For episode 128 of the Metta Hour Podcast, Sharon speaks with Sensei Joshin Byrnes for the Real Change Series.
Sensei Joshin Byrnes is a Zen priest, teacher, activist, and the founder of the Bread Loaf Mountain Zen Community in Vermont. Joshin maintains a core practice of bearing witness to homelessness by offering street retreats in cities around the country and has spent much of his career working for social change nonprofits in the areas of AIDS and HIV prevention, child welfare, and community-based philanthropy.
This is the first episode of the Real Change Podcast series. In this conversation, Joshin and Sharon discuss some of the themes from her new book, Real Change, exploring the ways that meditation practice can inform social action. They discuss working with anger, pathological altruism, finding long term resilience and joy in activism, and working to find balance. To close the conversation, Joshin leads a ten-minute meditation practice on equanimity.
The Winding Path Inward
Joshin shares his journey of integrating contemplative practice into daily life and the work that he does in the world serving others. He speaks about how finding Buddhism allowed him to overcome the burnout and initial challenges that came with his service work.
Transforming Anger Into Action (14:55)
How can we convert emotions like fear, anger, and helplessness into positive change in the world? Joshin offers a look from his own life at how contemplative practice has changed his relationship with anger, fear, and social justice.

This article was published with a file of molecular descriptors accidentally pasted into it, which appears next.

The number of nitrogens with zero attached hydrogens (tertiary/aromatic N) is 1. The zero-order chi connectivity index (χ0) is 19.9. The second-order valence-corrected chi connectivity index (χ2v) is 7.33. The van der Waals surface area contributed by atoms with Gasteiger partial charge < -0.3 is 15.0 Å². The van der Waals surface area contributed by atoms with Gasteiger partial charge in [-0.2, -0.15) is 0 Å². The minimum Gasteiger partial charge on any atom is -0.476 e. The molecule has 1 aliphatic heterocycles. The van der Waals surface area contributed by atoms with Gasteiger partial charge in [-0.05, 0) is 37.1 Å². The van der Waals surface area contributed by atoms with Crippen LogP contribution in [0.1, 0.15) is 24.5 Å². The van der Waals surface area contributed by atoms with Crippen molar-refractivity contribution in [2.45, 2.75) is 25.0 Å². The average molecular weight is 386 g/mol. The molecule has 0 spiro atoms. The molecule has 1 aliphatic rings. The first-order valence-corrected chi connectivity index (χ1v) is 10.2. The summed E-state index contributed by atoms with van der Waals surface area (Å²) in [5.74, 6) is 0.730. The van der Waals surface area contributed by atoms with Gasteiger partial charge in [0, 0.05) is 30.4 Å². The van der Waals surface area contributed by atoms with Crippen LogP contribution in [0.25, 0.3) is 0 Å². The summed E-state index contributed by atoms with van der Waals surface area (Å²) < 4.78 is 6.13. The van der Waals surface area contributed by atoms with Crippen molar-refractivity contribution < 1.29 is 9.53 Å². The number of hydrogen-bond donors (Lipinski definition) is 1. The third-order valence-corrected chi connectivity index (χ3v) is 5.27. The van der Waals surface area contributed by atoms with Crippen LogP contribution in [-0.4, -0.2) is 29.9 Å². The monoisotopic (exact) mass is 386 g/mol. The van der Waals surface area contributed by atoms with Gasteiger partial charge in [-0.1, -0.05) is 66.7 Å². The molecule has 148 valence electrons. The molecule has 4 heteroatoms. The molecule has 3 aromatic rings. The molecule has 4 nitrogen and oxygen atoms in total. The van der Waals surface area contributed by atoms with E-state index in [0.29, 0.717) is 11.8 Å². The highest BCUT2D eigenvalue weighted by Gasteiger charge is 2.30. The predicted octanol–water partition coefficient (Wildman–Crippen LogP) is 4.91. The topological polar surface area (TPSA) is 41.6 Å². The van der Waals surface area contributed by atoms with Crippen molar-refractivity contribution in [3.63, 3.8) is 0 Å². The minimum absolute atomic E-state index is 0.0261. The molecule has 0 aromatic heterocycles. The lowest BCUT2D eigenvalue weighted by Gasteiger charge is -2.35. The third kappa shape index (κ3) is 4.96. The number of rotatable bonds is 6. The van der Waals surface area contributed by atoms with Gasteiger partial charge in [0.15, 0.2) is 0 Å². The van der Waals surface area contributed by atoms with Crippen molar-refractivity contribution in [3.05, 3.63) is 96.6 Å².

“As an activist, I think you are right that there is anger in activism. Last year I got arrested protesting the caging of children at the US border – which is really an outrage, right?
I have been angry about that situation and the direction that the country is going. But, it feels different to me now than it did in the ’80s and ’90s. I am not sure if I knew then how to honor that anger – to see down more deeply into it, to reveal a set of deeper values. To even realize for me what I cherish most.
Realizing what it is that this anger is telling me about my values. About what I feel like I want to stand for in my life and this particular world we live in.” – Joshin Byrnes
Explore the ways that our inner work is intertwined with the service and social action we put into the world on the Awakened Heart Blog: Ram Dass on the Need for Inner Social Action
Seeing Through the Frenzy of Doing Good (26:45)
Sharon and Joshin speak about making sure that our activism and service are coming from the right place and that we do our work from a place of compassion.
“Violence in activism is a real hindrance to watch out for, where all you are doing is reinforcing a violent system. There is another aspect of activism, which is really being medicine to the system. Can we position ourselves that way? Where we are a kind of antidote?” – Joshin Byrnes
Honoring Where We Are (46:05)
Joshin closes the podcast with a ten minute guided meditation aimed at bringing equanimity and clarity to our service and activism.
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